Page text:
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By Carey Goldberg
The other day, I brought my feverish five-year-old son to the doctor, and in the waiting room, the receptionist gave me a surgical-type mask for him to wear. Woohoo! I can’t tell you how thrilled I was. In recent years, every time my children came in to this office for a check-up, they ended up coming down with a nasty virus a couple of days later. Now, finally, the practice was taking germ-containment in the waiting room more seriously.
Which brings me to the upside, meager as it may be, of swine flu. All around me, I see people treating flu with more respect. With the fear it deserves. Ramping up their efforts to prevent not just swine flu, but regular “seasonal” flu as well. That gladdens my heart. It also makes me feel less alone.
I’ve been terrified of flu since two winters ago. Within weeks of each other, two otherwise healthy children I knew died. It was a statistical fluke — nationwide, only about 100 children die each year of seasonal flu complications — but suddenly, every time one of my children coughed or spiked a minor fever, it meant mortal danger to me.
I struggled with my fear, and I tried to turn it into action: At my children’s school, I helped organize a flu vaccine clinic last year, in hopes of increasing what public health types call “herd immunity.” Health authorities recommend flu shots for almost all children. But only forty people came, and none bothered to sign up in advance.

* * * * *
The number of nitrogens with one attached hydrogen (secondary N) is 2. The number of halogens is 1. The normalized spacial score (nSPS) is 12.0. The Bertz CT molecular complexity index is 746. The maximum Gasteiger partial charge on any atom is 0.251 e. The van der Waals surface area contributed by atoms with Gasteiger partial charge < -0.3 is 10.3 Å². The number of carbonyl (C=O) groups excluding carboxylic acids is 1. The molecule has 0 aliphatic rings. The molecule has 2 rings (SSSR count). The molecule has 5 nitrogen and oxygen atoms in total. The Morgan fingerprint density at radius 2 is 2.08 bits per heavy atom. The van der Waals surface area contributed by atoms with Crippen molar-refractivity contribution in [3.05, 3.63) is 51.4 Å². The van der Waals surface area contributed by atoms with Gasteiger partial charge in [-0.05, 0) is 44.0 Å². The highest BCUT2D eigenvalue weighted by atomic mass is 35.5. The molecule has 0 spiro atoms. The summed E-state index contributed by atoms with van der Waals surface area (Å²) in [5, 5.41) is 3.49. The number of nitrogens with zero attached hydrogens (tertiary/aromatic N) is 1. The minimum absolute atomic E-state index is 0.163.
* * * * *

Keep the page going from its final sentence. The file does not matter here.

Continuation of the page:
Our school, Edward Devotion in Brookline, held another clinic early last month. Thanks to swine flu, this is a very different year. Three hundred people signed up in advance, paying $25 a shot to Flu Busters, the private company that handled the clinic. At least fifty more people had to be turned away. And mind you, this wasn’t a vaccine clinic for H1N1, which appears to be unusually dangerous for children; it was for the same old seasonal flu that people seemed to pooh-pooh last year.
Here’s what I hope: That in the wake of this swine flu season, it will become the norm for health authorities to offer flu vaccine clinics in the schools, where busy parents can drop in with their children to get the whole family immunized. That could help protect not just our children but the adults who make up the vast majority of the 36,000 people in the U.S. who die every year of flu, because schoolchildren are seen as the main “vectors” that spread the disease.
I know there’s no easy cure for my fear. I know we can’t keep our children perfectly safe — especially not from germs. But at least, when it comes to flu, we can all try a little harder.
Carey Goldberg is a former health and science reporter at The Boston Globe and co-author of the upcoming book "Three Wishes," a triple memoir about three girlfriends and one sperm donor, to be published in April.
This program aired on December 3, 2009. The audio for this program is not available.
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